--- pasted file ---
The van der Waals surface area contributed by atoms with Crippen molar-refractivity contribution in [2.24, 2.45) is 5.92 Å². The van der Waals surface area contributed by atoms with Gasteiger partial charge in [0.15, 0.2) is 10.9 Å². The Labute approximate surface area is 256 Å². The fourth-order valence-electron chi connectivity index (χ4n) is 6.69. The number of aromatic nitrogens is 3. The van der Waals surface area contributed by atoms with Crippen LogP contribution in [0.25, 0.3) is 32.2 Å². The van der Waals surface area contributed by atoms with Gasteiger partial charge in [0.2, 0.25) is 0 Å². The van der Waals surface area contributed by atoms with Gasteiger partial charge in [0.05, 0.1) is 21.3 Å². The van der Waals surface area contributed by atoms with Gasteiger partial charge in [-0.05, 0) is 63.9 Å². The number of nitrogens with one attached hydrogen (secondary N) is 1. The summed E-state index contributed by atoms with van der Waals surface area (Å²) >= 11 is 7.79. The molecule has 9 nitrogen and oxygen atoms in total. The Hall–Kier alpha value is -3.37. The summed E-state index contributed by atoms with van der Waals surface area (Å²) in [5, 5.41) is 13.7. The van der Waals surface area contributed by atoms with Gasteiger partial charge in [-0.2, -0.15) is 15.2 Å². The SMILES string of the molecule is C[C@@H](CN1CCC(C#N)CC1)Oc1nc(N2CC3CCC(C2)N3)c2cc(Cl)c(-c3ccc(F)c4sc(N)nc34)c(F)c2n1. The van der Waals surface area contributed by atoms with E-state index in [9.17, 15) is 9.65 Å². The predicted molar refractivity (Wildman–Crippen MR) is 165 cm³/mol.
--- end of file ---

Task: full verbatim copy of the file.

The van der Waals surface area contributed by atoms with Crippen molar-refractivity contribution in [2.24, 2.45) is 5.92 Å². The van der Waals surface area contributed by atoms with Gasteiger partial charge in [0.15, 0.2) is 10.9 Å². The Labute approximate surface area is 256 Å². The fourth-order valence-electron chi connectivity index (χ4n) is 6.69. The number of aromatic nitrogens is 3. The van der Waals surface area contributed by atoms with Crippen LogP contribution in [0.25, 0.3) is 32.2 Å². The van der Waals surface area contributed by atoms with Gasteiger partial charge in [0.2, 0.25) is 0 Å². The van der Waals surface area contributed by atoms with Gasteiger partial charge in [0.05, 0.1) is 21.3 Å². The van der Waals surface area contributed by atoms with Gasteiger partial charge in [-0.05, 0) is 63.9 Å². The number of nitrogens with one attached hydrogen (secondary N) is 1. The summed E-state index contributed by atoms with van der Waals surface area (Å²) >= 11 is 7.79. The molecule has 9 nitrogen and oxygen atoms in total. The Hall–Kier alpha value is -3.37. The summed E-state index contributed by atoms with van der Waals surface area (Å²) in [5, 5.41) is 13.7. The van der Waals surface area contributed by atoms with Gasteiger partial charge in [-0.2, -0.15) is 15.2 Å². The SMILES string of the molecule is C[C@@H](CN1CCC(C#N)CC1)Oc1nc(N2CC3CCC(C2)N3)c2cc(Cl)c(-c3ccc(F)c4sc(N)nc34)c(F)c2n1. The van der Waals surface area contributed by atoms with E-state index in [9.17, 15) is 9.65 Å². The predicted molar refractivity (Wildman–Crippen MR) is 165 cm³/mol.